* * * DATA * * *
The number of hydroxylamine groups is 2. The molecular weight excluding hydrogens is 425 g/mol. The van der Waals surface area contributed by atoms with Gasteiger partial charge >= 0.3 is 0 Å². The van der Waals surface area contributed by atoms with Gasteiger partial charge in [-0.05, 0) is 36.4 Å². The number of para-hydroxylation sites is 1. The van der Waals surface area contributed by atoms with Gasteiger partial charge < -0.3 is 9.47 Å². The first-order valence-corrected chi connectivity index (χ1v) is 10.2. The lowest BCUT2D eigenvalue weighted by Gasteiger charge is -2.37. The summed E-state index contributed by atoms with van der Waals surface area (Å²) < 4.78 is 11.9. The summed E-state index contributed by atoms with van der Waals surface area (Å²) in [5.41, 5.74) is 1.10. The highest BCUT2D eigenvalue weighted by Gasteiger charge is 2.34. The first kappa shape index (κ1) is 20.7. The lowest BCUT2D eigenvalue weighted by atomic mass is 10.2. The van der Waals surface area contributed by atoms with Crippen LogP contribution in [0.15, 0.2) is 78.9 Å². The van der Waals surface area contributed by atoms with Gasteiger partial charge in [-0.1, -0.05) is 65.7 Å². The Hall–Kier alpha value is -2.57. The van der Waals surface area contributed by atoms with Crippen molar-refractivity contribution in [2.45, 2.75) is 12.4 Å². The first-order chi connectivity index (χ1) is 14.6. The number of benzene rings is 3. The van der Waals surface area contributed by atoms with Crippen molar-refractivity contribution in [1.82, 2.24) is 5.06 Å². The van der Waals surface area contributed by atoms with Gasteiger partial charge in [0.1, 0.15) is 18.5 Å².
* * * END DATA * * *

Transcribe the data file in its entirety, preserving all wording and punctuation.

The number of hydroxylamine groups is 2. The molecular weight excluding hydrogens is 425 g/mol. The van der Waals surface area contributed by atoms with Gasteiger partial charge >= 0.3 is 0 Å². The van der Waals surface area contributed by atoms with Gasteiger partial charge in [-0.05, 0) is 36.4 Å². The number of para-hydroxylation sites is 1. The van der Waals surface area contributed by atoms with Gasteiger partial charge < -0.3 is 9.47 Å². The first-order valence-corrected chi connectivity index (χ1v) is 10.2. The lowest BCUT2D eigenvalue weighted by Gasteiger charge is -2.37. The summed E-state index contributed by atoms with van der Waals surface area (Å²) < 4.78 is 11.9. The summed E-state index contributed by atoms with van der Waals surface area (Å²) in [5.41, 5.74) is 1.10. The highest BCUT2D eigenvalue weighted by Gasteiger charge is 2.34. The first kappa shape index (κ1) is 20.7. The lowest BCUT2D eigenvalue weighted by atomic mass is 10.2. The van der Waals surface area contributed by atoms with Crippen LogP contribution in [0.15, 0.2) is 78.9 Å². The van der Waals surface area contributed by atoms with Gasteiger partial charge in [-0.1, -0.05) is 65.7 Å². The Hall–Kier alpha value is -2.57. The van der Waals surface area contributed by atoms with Crippen molar-refractivity contribution in [2.45, 2.75) is 12.4 Å². The first-order chi connectivity index (χ1) is 14.6. The number of benzene rings is 3. The van der Waals surface area contributed by atoms with Crippen molar-refractivity contribution in [1.82, 2.24) is 5.06 Å². The van der Waals surface area contributed by atoms with Gasteiger partial charge in [0.1, 0.15) is 18.5 Å².